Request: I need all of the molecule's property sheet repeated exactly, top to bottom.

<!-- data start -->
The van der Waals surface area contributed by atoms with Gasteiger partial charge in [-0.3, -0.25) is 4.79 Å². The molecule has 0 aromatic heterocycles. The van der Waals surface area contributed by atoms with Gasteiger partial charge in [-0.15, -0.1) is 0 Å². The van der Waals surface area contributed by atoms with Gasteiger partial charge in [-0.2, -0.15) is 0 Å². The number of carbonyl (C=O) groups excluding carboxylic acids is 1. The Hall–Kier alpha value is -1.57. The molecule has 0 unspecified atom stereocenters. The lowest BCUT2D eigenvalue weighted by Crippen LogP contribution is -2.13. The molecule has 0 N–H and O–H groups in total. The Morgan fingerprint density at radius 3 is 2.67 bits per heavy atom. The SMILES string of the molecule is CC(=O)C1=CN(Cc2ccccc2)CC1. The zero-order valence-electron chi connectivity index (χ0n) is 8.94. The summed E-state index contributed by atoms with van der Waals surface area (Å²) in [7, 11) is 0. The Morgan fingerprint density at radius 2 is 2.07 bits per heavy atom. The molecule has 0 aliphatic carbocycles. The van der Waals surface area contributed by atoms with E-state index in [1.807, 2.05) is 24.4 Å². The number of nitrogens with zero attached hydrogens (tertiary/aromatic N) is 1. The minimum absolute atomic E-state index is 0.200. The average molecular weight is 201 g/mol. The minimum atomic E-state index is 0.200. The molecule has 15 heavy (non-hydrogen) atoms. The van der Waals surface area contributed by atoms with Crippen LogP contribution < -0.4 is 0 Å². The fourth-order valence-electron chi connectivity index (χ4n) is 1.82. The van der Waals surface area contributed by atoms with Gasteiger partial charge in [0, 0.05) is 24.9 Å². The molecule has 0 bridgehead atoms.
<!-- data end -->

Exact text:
The van der Waals surface area contributed by atoms with Gasteiger partial charge in [-0.3, -0.25) is 4.79 Å². The molecule has 0 aromatic heterocycles. The van der Waals surface area contributed by atoms with Gasteiger partial charge in [-0.15, -0.1) is 0 Å². The van der Waals surface area contributed by atoms with Gasteiger partial charge in [-0.2, -0.15) is 0 Å². The number of carbonyl (C=O) groups excluding carboxylic acids is 1. The Hall–Kier alpha value is -1.57. The molecule has 0 unspecified atom stereocenters. The lowest BCUT2D eigenvalue weighted by Crippen LogP contribution is -2.13. The molecule has 0 N–H and O–H groups in total. The Morgan fingerprint density at radius 3 is 2.67 bits per heavy atom. The SMILES string of the molecule is CC(=O)C1=CN(Cc2ccccc2)CC1. The zero-order valence-electron chi connectivity index (χ0n) is 8.94. The summed E-state index contributed by atoms with van der Waals surface area (Å²) in [7, 11) is 0. The Morgan fingerprint density at radius 2 is 2.07 bits per heavy atom. The molecule has 0 aliphatic carbocycles. The van der Waals surface area contributed by atoms with E-state index in [1.807, 2.05) is 24.4 Å². The number of nitrogens with zero attached hydrogens (tertiary/aromatic N) is 1. The minimum absolute atomic E-state index is 0.200. The average molecular weight is 201 g/mol. The minimum atomic E-state index is 0.200. The molecule has 15 heavy (non-hydrogen) atoms. The van der Waals surface area contributed by atoms with Crippen LogP contribution < -0.4 is 0 Å². The fourth-order valence-electron chi connectivity index (χ4n) is 1.82. The van der Waals surface area contributed by atoms with Gasteiger partial charge in [0, 0.05) is 24.9 Å². The molecule has 0 bridgehead atoms.